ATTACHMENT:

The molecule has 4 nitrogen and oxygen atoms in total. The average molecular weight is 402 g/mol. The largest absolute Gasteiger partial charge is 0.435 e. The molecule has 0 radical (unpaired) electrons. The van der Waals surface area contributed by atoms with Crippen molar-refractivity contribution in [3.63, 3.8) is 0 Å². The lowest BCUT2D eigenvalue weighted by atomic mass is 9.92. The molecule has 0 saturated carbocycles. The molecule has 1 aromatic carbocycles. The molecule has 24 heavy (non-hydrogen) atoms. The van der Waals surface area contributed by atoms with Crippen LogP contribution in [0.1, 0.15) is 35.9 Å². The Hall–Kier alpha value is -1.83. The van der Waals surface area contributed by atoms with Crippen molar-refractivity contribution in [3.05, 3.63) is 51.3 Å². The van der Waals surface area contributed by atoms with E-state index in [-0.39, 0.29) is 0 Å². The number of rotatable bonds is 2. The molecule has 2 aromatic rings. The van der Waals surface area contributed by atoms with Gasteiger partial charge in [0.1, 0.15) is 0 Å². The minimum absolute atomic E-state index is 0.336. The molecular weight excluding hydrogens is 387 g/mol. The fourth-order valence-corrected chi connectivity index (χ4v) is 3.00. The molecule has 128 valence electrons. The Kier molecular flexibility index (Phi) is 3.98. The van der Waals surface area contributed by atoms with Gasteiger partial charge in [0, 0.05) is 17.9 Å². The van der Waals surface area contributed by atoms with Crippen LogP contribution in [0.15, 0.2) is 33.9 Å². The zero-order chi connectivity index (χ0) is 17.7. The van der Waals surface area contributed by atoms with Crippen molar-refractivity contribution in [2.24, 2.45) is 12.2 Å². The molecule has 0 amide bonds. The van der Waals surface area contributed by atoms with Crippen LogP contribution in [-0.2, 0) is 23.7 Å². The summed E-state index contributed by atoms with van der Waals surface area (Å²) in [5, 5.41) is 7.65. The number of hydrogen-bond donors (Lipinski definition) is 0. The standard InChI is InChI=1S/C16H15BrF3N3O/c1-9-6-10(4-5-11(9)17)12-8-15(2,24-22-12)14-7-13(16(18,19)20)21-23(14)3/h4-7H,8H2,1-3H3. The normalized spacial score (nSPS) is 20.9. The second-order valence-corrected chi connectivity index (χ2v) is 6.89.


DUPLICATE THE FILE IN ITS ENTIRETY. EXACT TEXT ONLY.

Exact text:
The molecule has 4 nitrogen and oxygen atoms in total. The average molecular weight is 402 g/mol. The largest absolute Gasteiger partial charge is 0.435 e. The molecule has 0 radical (unpaired) electrons. The van der Waals surface area contributed by atoms with Crippen molar-refractivity contribution in [3.63, 3.8) is 0 Å². The lowest BCUT2D eigenvalue weighted by atomic mass is 9.92. The molecule has 0 saturated carbocycles. The molecule has 1 aromatic carbocycles. The molecule has 24 heavy (non-hydrogen) atoms. The van der Waals surface area contributed by atoms with Crippen LogP contribution in [0.1, 0.15) is 35.9 Å². The Hall–Kier alpha value is -1.83. The van der Waals surface area contributed by atoms with Crippen molar-refractivity contribution in [3.05, 3.63) is 51.3 Å². The van der Waals surface area contributed by atoms with E-state index in [-0.39, 0.29) is 0 Å². The number of rotatable bonds is 2. The molecule has 2 aromatic rings. The van der Waals surface area contributed by atoms with Gasteiger partial charge in [0.1, 0.15) is 0 Å². The minimum absolute atomic E-state index is 0.336. The molecular weight excluding hydrogens is 387 g/mol. The fourth-order valence-corrected chi connectivity index (χ4v) is 3.00. The molecule has 128 valence electrons. The Kier molecular flexibility index (Phi) is 3.98. The van der Waals surface area contributed by atoms with Gasteiger partial charge in [0, 0.05) is 17.9 Å². The van der Waals surface area contributed by atoms with Crippen LogP contribution in [0.15, 0.2) is 33.9 Å². The zero-order chi connectivity index (χ0) is 17.7. The van der Waals surface area contributed by atoms with Crippen molar-refractivity contribution in [2.24, 2.45) is 12.2 Å². The molecule has 0 amide bonds. The van der Waals surface area contributed by atoms with Crippen LogP contribution in [-0.2, 0) is 23.7 Å². The summed E-state index contributed by atoms with van der Waals surface area (Å²) in [5, 5.41) is 7.65. The number of hydrogen-bond donors (Lipinski definition) is 0. The standard InChI is InChI=1S/C16H15BrF3N3O/c1-9-6-10(4-5-11(9)17)12-8-15(2,24-22-12)14-7-13(16(18,19)20)21-23(14)3/h4-7H,8H2,1-3H3. The normalized spacial score (nSPS) is 20.9. The second-order valence-corrected chi connectivity index (χ2v) is 6.89.